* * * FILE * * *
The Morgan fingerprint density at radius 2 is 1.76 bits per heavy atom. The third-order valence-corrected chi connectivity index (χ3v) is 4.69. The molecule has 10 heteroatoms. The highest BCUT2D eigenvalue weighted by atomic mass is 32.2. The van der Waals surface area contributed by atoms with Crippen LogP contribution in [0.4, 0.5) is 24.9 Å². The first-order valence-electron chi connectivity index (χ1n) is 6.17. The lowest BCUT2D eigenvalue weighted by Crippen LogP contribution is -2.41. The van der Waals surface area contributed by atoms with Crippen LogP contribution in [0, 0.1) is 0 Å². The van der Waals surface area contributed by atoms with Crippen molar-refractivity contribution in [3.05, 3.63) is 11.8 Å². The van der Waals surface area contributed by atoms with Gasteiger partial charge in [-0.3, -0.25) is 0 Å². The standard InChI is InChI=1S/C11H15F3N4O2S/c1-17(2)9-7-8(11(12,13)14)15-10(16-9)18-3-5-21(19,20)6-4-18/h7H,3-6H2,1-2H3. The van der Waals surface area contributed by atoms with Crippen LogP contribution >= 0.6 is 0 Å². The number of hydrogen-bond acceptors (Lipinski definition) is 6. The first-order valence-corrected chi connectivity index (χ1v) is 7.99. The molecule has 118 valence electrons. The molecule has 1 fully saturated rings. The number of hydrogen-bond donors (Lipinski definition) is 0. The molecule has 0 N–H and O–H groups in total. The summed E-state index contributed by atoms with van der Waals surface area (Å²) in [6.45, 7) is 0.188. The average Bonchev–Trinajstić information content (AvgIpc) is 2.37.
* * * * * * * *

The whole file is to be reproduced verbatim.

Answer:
The Morgan fingerprint density at radius 2 is 1.76 bits per heavy atom. The third-order valence-corrected chi connectivity index (χ3v) is 4.69. The molecule has 10 heteroatoms. The highest BCUT2D eigenvalue weighted by atomic mass is 32.2. The van der Waals surface area contributed by atoms with Crippen LogP contribution in [0.4, 0.5) is 24.9 Å². The first-order valence-electron chi connectivity index (χ1n) is 6.17. The lowest BCUT2D eigenvalue weighted by Crippen LogP contribution is -2.41. The van der Waals surface area contributed by atoms with Crippen LogP contribution in [0, 0.1) is 0 Å². The van der Waals surface area contributed by atoms with Crippen molar-refractivity contribution in [3.05, 3.63) is 11.8 Å². The van der Waals surface area contributed by atoms with Gasteiger partial charge in [-0.3, -0.25) is 0 Å². The standard InChI is InChI=1S/C11H15F3N4O2S/c1-17(2)9-7-8(11(12,13)14)15-10(16-9)18-3-5-21(19,20)6-4-18/h7H,3-6H2,1-2H3. The van der Waals surface area contributed by atoms with Crippen LogP contribution >= 0.6 is 0 Å². The number of hydrogen-bond acceptors (Lipinski definition) is 6. The first-order valence-corrected chi connectivity index (χ1v) is 7.99. The molecule has 118 valence electrons. The molecule has 1 fully saturated rings. The number of hydrogen-bond donors (Lipinski definition) is 0. The molecule has 0 N–H and O–H groups in total. The summed E-state index contributed by atoms with van der Waals surface area (Å²) in [6.45, 7) is 0.188. The average Bonchev–Trinajstić information content (AvgIpc) is 2.37.